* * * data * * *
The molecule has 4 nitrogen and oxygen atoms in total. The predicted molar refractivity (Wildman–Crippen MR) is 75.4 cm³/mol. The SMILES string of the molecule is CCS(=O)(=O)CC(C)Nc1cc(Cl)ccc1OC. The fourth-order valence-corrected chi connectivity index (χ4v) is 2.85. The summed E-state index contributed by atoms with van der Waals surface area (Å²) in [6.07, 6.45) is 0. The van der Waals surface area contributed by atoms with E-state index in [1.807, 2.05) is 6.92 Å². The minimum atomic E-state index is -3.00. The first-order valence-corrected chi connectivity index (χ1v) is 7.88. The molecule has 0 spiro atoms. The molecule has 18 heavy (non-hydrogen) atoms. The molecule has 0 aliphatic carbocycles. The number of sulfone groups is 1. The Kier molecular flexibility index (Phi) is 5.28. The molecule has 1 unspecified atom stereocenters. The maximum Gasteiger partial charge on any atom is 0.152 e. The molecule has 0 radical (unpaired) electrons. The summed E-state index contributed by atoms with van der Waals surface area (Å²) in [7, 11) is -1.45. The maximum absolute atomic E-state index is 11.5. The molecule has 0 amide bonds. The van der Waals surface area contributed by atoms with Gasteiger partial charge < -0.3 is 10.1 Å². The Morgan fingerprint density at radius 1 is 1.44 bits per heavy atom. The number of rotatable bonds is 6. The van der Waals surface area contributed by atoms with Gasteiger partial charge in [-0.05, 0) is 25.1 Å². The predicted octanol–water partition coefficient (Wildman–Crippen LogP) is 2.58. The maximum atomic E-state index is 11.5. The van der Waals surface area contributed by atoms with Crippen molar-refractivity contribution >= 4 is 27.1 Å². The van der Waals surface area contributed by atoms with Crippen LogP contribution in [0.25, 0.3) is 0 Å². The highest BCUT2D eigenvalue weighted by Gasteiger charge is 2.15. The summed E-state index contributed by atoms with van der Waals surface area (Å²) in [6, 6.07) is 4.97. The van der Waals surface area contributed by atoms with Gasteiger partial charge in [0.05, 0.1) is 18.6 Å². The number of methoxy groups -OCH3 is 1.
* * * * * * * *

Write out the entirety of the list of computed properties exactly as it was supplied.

The molecule has 4 nitrogen and oxygen atoms in total. The predicted molar refractivity (Wildman–Crippen MR) is 75.4 cm³/mol. The SMILES string of the molecule is CCS(=O)(=O)CC(C)Nc1cc(Cl)ccc1OC. The fourth-order valence-corrected chi connectivity index (χ4v) is 2.85. The summed E-state index contributed by atoms with van der Waals surface area (Å²) in [6.07, 6.45) is 0. The van der Waals surface area contributed by atoms with E-state index in [1.807, 2.05) is 6.92 Å². The minimum atomic E-state index is -3.00. The first-order valence-corrected chi connectivity index (χ1v) is 7.88. The molecule has 0 spiro atoms. The molecule has 18 heavy (non-hydrogen) atoms. The molecule has 0 aliphatic carbocycles. The number of sulfone groups is 1. The Kier molecular flexibility index (Phi) is 5.28. The molecule has 1 unspecified atom stereocenters. The maximum Gasteiger partial charge on any atom is 0.152 e. The molecule has 0 radical (unpaired) electrons. The summed E-state index contributed by atoms with van der Waals surface area (Å²) in [7, 11) is -1.45. The maximum absolute atomic E-state index is 11.5. The molecule has 0 amide bonds. The van der Waals surface area contributed by atoms with Gasteiger partial charge < -0.3 is 10.1 Å². The Morgan fingerprint density at radius 1 is 1.44 bits per heavy atom. The number of rotatable bonds is 6. The van der Waals surface area contributed by atoms with Gasteiger partial charge in [-0.05, 0) is 25.1 Å². The predicted octanol–water partition coefficient (Wildman–Crippen LogP) is 2.58. The maximum atomic E-state index is 11.5. The van der Waals surface area contributed by atoms with Crippen molar-refractivity contribution >= 4 is 27.1 Å². The van der Waals surface area contributed by atoms with Crippen LogP contribution in [0.25, 0.3) is 0 Å². The highest BCUT2D eigenvalue weighted by Gasteiger charge is 2.15. The summed E-state index contributed by atoms with van der Waals surface area (Å²) in [6, 6.07) is 4.97. The van der Waals surface area contributed by atoms with Gasteiger partial charge in [0.05, 0.1) is 18.6 Å². The number of methoxy groups -OCH3 is 1.